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Skate Park Design and Safety

An estimated 13 million Americans own and ride skateboards, with more than a million children taking up the sport every year. This increase in popularity has prompted many cities to develop parks to be used by skateboarders, in-line skaters and BMX bikers. Read on to learn more about design, rules and regulations, inspections and liability exposures associated with skate parks.

Skate Park Design Considerations

Consult with a professional skate park designer or builder with a quality portfolio. Focus on safety during the design phase, paying attention to the following items:

  • Ramps and pipes should not be over six feet in height
  • Fence in the skate park to control access, keep out small children and animals and protect bystanders
  • Provide adequate lighting; 30 foot light poles are recommended to reduce shadows
  • Design the skate park to accommodate skaters of varying ages and skill levels by using colors or numbers to represent the degree of difficulty of each area (e.g., 1-5 scale, with 1 = beginner and 5 = expert)
  • Provide a grassy area or benches for spectators outside the fenced-in perimeter
  • Secure benches to the ground so skaters do not move them inside the skate park
  • If providing bleachers, consult with your architect or bleacher company to ensure they meet current safety standards
  • If irrigation is used in the area, ensure that water does not hit the skating surface
  • Provide water fountains
  • Provide fixed or portable bathrooms in the vicinity of the skate park
  • Provide garbage cans outside the skating area and ensure they are secured to the ground
  • For convenience and emergences, a pay phone should be available

Note: The above recommendations are for skate parks only—additional recommendations may be necessary for BMX parks.

Skate Park Rules and Regulations

Skate park rules and regulations inform participants on how to safely enjoy the facility and should be the first thing participants see when entering the park. Rules may vary from park to park, but will at a minimum address the following:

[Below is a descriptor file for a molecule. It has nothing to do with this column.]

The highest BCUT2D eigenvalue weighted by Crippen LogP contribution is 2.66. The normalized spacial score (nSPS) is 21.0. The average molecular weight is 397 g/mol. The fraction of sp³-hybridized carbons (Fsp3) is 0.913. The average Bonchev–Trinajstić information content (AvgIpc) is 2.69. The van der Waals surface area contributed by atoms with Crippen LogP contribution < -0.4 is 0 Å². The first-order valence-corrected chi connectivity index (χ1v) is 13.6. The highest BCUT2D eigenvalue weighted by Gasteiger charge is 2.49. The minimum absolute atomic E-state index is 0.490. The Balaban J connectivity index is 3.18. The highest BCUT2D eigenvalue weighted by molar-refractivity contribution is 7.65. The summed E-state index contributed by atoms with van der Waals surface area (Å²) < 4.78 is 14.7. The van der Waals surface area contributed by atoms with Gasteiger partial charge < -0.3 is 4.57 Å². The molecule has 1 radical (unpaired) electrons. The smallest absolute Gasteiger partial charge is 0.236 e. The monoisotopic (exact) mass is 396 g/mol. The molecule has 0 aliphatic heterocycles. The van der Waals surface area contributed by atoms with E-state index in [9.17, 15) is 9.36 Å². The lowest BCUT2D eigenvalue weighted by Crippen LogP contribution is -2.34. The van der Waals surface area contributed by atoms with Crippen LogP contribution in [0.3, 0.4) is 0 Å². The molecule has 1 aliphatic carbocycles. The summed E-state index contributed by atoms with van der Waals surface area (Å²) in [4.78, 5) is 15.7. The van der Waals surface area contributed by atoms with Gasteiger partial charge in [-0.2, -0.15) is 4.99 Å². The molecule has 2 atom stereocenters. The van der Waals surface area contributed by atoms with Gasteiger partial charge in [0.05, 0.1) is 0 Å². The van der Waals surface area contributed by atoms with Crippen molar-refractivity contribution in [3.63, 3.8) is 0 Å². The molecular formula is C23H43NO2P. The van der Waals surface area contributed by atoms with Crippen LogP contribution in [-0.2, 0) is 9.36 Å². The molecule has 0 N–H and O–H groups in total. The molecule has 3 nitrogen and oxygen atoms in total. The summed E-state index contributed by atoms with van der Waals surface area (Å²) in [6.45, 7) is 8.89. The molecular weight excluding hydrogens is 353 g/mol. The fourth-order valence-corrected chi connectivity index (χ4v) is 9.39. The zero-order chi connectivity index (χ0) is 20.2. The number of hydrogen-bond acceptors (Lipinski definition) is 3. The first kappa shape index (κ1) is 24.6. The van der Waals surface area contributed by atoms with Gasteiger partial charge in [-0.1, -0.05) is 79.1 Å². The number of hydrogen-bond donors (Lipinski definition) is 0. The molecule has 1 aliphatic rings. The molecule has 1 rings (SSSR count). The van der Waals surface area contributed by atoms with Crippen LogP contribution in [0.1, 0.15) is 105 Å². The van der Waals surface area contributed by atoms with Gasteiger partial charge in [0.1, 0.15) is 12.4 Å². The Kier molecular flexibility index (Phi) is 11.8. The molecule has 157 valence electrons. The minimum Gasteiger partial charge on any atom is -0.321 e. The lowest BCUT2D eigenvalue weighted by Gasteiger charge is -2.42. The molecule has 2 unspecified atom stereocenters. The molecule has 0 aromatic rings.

• Require a responsible adult to accompany skaters under the age of seven; supervision is encouraged for all skaters under the age of 18
  • List skate park hours; close parks at dusk (unless equipped with lighting) or if surfaces are wet or icy
  • Require all skaters to wear personal protective equipment, including a strapped helmet, knee and elbow pads and wrist supports
  • Only allow one person per ramp at a time
  • Food and drink are not permitted in the skating area
  • Drugs, alcohol and smoking are prohibited
  • Do not permit loose items, such as backpacks, inside the skating area
  • Reckless conduct, loud music, disorderly behavior, etc. is not be tolerated at any time; non-skaters are to remain outside the fenced-in area
  • No pets in the skate park

The sign should also indicate who may use the park. If the park is designed only for use by skateboarders, this should be stated. If the park may be used by skateboarders, in-line skaters and BMX bikers, indicate this as well.

Note: If acceptable use is not clearly stated, it is likely that all three groups will use the park.

Skate Park Inspections

Skate parks require routine inspection and maintenance to ensure structural elements and equipment are safe for use.

  • Complete inspections weekly
  • Document all deficiencies and repairs in writing
  • Require that the person responsible for park maintenance sign the inspection

Inspections will differ, depending on the type of construction (e.g., wood, steel, concrete), but should generally cover the following items:

  • Skating surfaces: cracks, splits, holes, graffiti, debris, sharp edges, protruding objects and puddles
  • Coping: cracks, burrs, chips, voids and looseness
  • Railings: cracked welds, missing components or other damage
  • Signs: damaged, missing or graffitied
  • Fencing: holes, exposed metal wire ends, loose bracing or damaged gates
  • Benches and bleachers: trash under and around, missing components or loose hardware
  • Supporting facilities: damaged, vandalized or nonfunctioning public telephones, drinking fountains or restrooms
  • Landscaping: damaged vegetation or irrigation, trash or debris, broken lighting, etc.

Skate park designers/builders should provide a specific checklist that explains inspection and maintenance requirements. Encourage skaters to inspect the park before use and remove any trash and debris that may be present.

Waiver of Liability

A liability waiver should be signed by all participants over the age of 18 or by the parents of those under the age of 18. Have your legal counsel review any waiver form prior to adopting it.

  • Inform the participant that skateboarding, in-line skating and biking are inherently dangerous sports and serious injuries may occur
  • Outline the participant’s assumption of risk, a voluntary release of claim from injury and the acceptance of cost for injury or damages
  • Include safety requirements and behavior expectations in the agreement

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